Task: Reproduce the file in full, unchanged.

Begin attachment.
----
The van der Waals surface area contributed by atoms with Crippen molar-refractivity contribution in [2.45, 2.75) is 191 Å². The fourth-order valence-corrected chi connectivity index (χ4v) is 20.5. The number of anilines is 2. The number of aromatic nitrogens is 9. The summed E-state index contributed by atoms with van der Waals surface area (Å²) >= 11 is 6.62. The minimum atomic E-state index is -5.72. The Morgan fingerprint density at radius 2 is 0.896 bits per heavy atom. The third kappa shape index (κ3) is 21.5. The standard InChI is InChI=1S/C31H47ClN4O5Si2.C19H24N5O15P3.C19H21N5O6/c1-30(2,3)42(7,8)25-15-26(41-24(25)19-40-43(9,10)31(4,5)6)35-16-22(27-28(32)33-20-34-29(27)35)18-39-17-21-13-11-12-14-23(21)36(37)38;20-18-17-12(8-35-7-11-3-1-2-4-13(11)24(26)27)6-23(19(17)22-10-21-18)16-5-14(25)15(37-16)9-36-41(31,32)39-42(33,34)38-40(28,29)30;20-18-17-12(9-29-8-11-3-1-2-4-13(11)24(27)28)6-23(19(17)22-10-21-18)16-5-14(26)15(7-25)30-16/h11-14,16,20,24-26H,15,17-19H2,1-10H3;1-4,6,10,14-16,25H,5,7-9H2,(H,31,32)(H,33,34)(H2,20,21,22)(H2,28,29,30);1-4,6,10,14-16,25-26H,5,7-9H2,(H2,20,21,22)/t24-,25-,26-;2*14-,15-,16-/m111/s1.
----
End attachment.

The van der Waals surface area contributed by atoms with Crippen molar-refractivity contribution in [2.45, 2.75) is 191 Å². The fourth-order valence-corrected chi connectivity index (χ4v) is 20.5. The number of anilines is 2. The number of aromatic nitrogens is 9. The summed E-state index contributed by atoms with van der Waals surface area (Å²) >= 11 is 6.62. The minimum atomic E-state index is -5.72. The Morgan fingerprint density at radius 2 is 0.896 bits per heavy atom. The third kappa shape index (κ3) is 21.5. The standard InChI is InChI=1S/C31H47ClN4O5Si2.C19H24N5O15P3.C19H21N5O6/c1-30(2,3)42(7,8)25-15-26(41-24(25)19-40-43(9,10)31(4,5)6)35-16-22(27-28(32)33-20-34-29(27)35)18-39-17-21-13-11-12-14-23(21)36(37)38;20-18-17-12(8-35-7-11-3-1-2-4-13(11)24(26)27)6-23(19(17)22-10-21-18)16-5-14(25)15(37-16)9-36-41(31,32)39-42(33,34)38-40(28,29)30;20-18-17-12(9-29-8-11-3-1-2-4-13(11)24(27)28)6-23(19(17)22-10-21-18)16-5-14(26)15(7-25)30-16/h11-14,16,20,24-26H,15,17-19H2,1-10H3;1-4,6,10,14-16,25H,5,7-9H2,(H,31,32)(H,33,34)(H2,20,21,22)(H2,28,29,30);1-4,6,10,14-16,25-26H,5,7-9H2,(H2,20,21,22)/t24-,25-,26-;2*14-,15-,16-/m111/s1.